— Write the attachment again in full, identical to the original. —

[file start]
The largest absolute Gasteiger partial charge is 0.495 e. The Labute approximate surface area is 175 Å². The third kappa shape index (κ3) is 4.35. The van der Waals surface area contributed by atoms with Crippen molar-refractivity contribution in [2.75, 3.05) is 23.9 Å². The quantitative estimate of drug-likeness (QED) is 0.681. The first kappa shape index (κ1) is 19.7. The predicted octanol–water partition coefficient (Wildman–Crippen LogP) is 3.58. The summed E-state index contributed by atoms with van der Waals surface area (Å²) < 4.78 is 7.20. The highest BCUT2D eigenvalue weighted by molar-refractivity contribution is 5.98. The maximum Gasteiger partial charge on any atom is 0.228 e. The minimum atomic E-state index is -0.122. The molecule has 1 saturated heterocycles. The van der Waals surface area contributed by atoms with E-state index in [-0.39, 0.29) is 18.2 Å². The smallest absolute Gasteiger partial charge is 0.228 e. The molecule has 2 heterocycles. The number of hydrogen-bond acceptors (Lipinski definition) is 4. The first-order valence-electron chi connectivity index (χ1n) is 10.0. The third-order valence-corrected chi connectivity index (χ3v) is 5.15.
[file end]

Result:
The largest absolute Gasteiger partial charge is 0.495 e. The Labute approximate surface area is 175 Å². The third kappa shape index (κ3) is 4.35. The van der Waals surface area contributed by atoms with Crippen molar-refractivity contribution in [2.75, 3.05) is 23.9 Å². The quantitative estimate of drug-likeness (QED) is 0.681. The first kappa shape index (κ1) is 19.7. The predicted octanol–water partition coefficient (Wildman–Crippen LogP) is 3.58. The summed E-state index contributed by atoms with van der Waals surface area (Å²) < 4.78 is 7.20. The highest BCUT2D eigenvalue weighted by molar-refractivity contribution is 5.98. The maximum Gasteiger partial charge on any atom is 0.228 e. The minimum atomic E-state index is -0.122. The molecule has 1 saturated heterocycles. The van der Waals surface area contributed by atoms with E-state index in [-0.39, 0.29) is 18.2 Å². The smallest absolute Gasteiger partial charge is 0.228 e. The molecule has 2 heterocycles. The number of hydrogen-bond acceptors (Lipinski definition) is 4. The first-order valence-electron chi connectivity index (χ1n) is 10.0. The third-order valence-corrected chi connectivity index (χ3v) is 5.15.